The exact beginnings of the game are harder to trace, but Pinball grew out of an 18th century game, Bagatelle, which originated in France around 1777. In the early 1920’s and 1930’s saw in the innovation of Pinball in an early form of what we know it as today, yet it was to be decades yet before the next innovations brought Pinball to what we know today. At first Pinball was a gambling game in the 20’s and 30’s, dispensing little prizes or balls that a customer could take to the proprietor and exchange for money. This lead to Pinball being banned in numerous states to discourage gambling. Still, the industry preserved, changing from a “game of chance” to a “game of skill”. Around this time, Gottlieb entered into the field with Baffle Ball. With a cost of $17.50 to obtain a machine and a penny to play, it became an overnight success, with many establishments making back the cost in just a few days. These early games were made to fit on bar or tabletops, making cheating a little easier to do, but this eventually lead to the invention of the Tilt Mechanism by Henry Williams, which remains today, to help prevent this. Over time, naturally the machines became bigger and eventually grew legs, the shape we all know emerge around the 1930’s. Also, in this era, there were no scoring mechanism, you would finish your game, then have to manually tabulate your score from where the balls landed. Once electricity could be incorporated, then we saw much more of Pinball as we know it, still lacking flippers, but there were at least some crude methods of keeping score. It was not until 1947 that players finally gained flippers in Gobttlieb’s “Humpty Dumpty”. It was not long after this that flippers became the standard in the game. The 1960’s are a time of note for two reasons: 1) The redesign of the Display into the “Wedgehead” shape 2) The Wooden Rails of old are now replaced with Steel. The 1960’s also witnessed another phenomenon, the prolific production from designer Wayne Neyens. Wayne Neyens in this time turned out numerous different models in a very short period of time. When the norm was 6-7 complete new models a year, this man outstripped them all by a fair margin.

The 1960’s and 1970’s brought Pinball farther away from its gambling roots as Pop Culture was beginning to see the influences of Science Fiction on it. This was also a time of upheaval, as the late 1970’s brought about Solid State technology which offered more possibilities than ever before. This was the time when Williams managed to supplant Gottlieb as the leading Pinball game producer. Solid State allowed for more control over the rules of the game, as it could now have programming. This also vastly improved the multiplayer abilities of the game, allowing for the basics of a save file for each player in the multi-game, tracking the individual targets struck opposed to the complete resets each round. This also improved things in terms of sound and music. While crude at first (Ex. Gorgar, the first talking game with its 7 word vocabulary, or the horrible version of “I Want to Rock and Roll All Night” in the KISS Pinball game), this improved over time with technology where it is of fair quality. The next innovation that followed later in those times was the beginning of dot matrix animations in the display and a digital scoreboard. The 1980’s saw Williams pull ahead of Gottlieb, with “Firepower”, and later the immensely popular “Addams Family” Pinball game. The change of the millennium saw another switch in power as Stern took over and remains the only Pinball producing company at present. Stern is more unique as they produce licensed games exclusively, which is very different from any other company in the past.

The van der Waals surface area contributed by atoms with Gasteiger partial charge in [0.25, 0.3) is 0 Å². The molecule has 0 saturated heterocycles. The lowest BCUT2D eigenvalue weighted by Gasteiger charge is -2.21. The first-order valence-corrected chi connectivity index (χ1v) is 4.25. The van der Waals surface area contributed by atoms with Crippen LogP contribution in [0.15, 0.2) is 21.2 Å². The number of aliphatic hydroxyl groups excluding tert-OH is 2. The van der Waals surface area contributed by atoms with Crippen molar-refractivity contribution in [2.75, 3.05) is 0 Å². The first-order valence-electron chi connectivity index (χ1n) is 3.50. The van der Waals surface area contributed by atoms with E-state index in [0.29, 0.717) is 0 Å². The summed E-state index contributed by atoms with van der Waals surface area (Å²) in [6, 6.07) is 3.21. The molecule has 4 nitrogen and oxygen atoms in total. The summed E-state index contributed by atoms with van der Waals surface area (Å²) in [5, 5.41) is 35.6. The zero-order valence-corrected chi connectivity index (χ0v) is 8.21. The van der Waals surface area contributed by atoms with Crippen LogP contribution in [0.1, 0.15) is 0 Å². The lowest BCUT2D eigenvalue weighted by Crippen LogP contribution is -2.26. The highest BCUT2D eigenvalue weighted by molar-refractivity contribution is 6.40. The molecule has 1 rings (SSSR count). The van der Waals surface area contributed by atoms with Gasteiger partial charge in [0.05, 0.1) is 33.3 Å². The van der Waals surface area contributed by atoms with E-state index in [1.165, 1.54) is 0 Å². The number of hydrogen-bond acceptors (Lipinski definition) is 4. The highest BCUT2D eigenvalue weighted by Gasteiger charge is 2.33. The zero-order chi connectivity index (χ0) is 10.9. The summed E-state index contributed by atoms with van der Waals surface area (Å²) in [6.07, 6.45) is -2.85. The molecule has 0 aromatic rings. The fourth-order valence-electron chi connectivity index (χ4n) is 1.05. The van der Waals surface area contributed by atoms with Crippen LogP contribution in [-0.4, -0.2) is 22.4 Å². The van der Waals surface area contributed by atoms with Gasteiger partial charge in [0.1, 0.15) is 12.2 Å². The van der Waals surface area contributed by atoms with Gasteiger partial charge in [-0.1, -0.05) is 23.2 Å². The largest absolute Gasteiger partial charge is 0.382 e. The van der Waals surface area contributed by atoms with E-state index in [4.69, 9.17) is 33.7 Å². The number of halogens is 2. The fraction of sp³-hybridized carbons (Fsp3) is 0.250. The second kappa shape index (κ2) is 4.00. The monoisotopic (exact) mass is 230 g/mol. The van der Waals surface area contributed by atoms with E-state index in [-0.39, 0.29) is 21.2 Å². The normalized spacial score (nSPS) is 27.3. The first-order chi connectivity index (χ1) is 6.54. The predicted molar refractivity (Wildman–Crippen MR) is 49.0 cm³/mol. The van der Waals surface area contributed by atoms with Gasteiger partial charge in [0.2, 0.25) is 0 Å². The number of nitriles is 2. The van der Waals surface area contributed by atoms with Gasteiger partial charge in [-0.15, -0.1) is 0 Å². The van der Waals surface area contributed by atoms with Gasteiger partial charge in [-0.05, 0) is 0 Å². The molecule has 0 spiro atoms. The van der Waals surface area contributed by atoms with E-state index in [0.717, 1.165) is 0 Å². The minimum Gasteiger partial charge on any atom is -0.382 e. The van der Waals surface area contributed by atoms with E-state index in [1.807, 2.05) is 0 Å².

Gottlieb dominated the Pinball field for decades, starting in 1931 with Baffle Ball, and held onto the head of the industry until the adoption of the Solid State field, where they finally faltered in the 1980’s as they were the last ones to use it. One of the big machines of Gottlieb that was featured at the show was “Mermaid”. This is a particularly rare machine as it was an early machine to feature any sort of motion box in the display. Still, the biggest one, though quite discreet, was “Humpty Dumpty” as it was the first one truly to be considered a “modern pinball game”. As mentioned earlier, it was the first to have flippers and a score display but it was still quite different from what a modern-day pinball player would know. Instead of the standard pair “Humpty Dumpty” featured 3 pairs in order to ensure the player would pitch the ball all the way to the top again. These flippers also faced outwards, not inwards as they do now. These flippers were quite weak and small compared to the modern flipper. While the size did not immediately change, their strength, at least, did.